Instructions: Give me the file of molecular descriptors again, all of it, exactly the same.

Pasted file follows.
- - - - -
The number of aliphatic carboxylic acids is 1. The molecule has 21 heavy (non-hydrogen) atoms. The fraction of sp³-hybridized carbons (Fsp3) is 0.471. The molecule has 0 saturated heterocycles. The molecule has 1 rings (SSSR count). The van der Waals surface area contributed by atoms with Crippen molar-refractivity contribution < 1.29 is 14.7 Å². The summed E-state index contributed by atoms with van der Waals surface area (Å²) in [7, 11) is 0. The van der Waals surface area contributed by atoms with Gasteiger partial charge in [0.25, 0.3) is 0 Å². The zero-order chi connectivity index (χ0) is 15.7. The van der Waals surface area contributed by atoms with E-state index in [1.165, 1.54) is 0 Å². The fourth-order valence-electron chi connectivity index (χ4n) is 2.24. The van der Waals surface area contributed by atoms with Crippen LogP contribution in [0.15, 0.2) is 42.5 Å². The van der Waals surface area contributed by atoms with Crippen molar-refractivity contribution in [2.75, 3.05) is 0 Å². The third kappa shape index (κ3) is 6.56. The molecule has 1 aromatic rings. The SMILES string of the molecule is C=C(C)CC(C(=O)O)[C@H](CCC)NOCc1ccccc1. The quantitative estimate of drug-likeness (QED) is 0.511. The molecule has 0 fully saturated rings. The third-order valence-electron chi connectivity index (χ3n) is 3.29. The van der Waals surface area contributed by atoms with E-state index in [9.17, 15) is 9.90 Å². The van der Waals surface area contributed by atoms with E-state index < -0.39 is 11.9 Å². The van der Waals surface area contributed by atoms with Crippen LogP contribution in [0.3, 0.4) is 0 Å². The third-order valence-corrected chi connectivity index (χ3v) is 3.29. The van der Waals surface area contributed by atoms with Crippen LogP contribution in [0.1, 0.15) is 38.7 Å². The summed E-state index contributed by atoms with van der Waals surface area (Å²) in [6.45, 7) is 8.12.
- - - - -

The number of aliphatic carboxylic acids is 1. The molecule has 21 heavy (non-hydrogen) atoms. The fraction of sp³-hybridized carbons (Fsp3) is 0.471. The molecule has 0 saturated heterocycles. The molecule has 1 rings (SSSR count). The van der Waals surface area contributed by atoms with Crippen molar-refractivity contribution < 1.29 is 14.7 Å². The summed E-state index contributed by atoms with van der Waals surface area (Å²) in [7, 11) is 0. The van der Waals surface area contributed by atoms with Gasteiger partial charge in [0.25, 0.3) is 0 Å². The zero-order chi connectivity index (χ0) is 15.7. The van der Waals surface area contributed by atoms with E-state index in [1.165, 1.54) is 0 Å². The fourth-order valence-electron chi connectivity index (χ4n) is 2.24. The van der Waals surface area contributed by atoms with Crippen LogP contribution in [0.15, 0.2) is 42.5 Å². The van der Waals surface area contributed by atoms with Crippen molar-refractivity contribution in [2.75, 3.05) is 0 Å². The third kappa shape index (κ3) is 6.56. The molecule has 1 aromatic rings. The SMILES string of the molecule is C=C(C)CC(C(=O)O)[C@H](CCC)NOCc1ccccc1. The quantitative estimate of drug-likeness (QED) is 0.511. The molecule has 0 fully saturated rings. The third-order valence-electron chi connectivity index (χ3n) is 3.29. The van der Waals surface area contributed by atoms with E-state index in [9.17, 15) is 9.90 Å². The van der Waals surface area contributed by atoms with E-state index < -0.39 is 11.9 Å². The van der Waals surface area contributed by atoms with Crippen LogP contribution in [0.3, 0.4) is 0 Å². The third-order valence-corrected chi connectivity index (χ3v) is 3.29. The van der Waals surface area contributed by atoms with Crippen LogP contribution in [0.1, 0.15) is 38.7 Å². The summed E-state index contributed by atoms with van der Waals surface area (Å²) in [6.45, 7) is 8.12.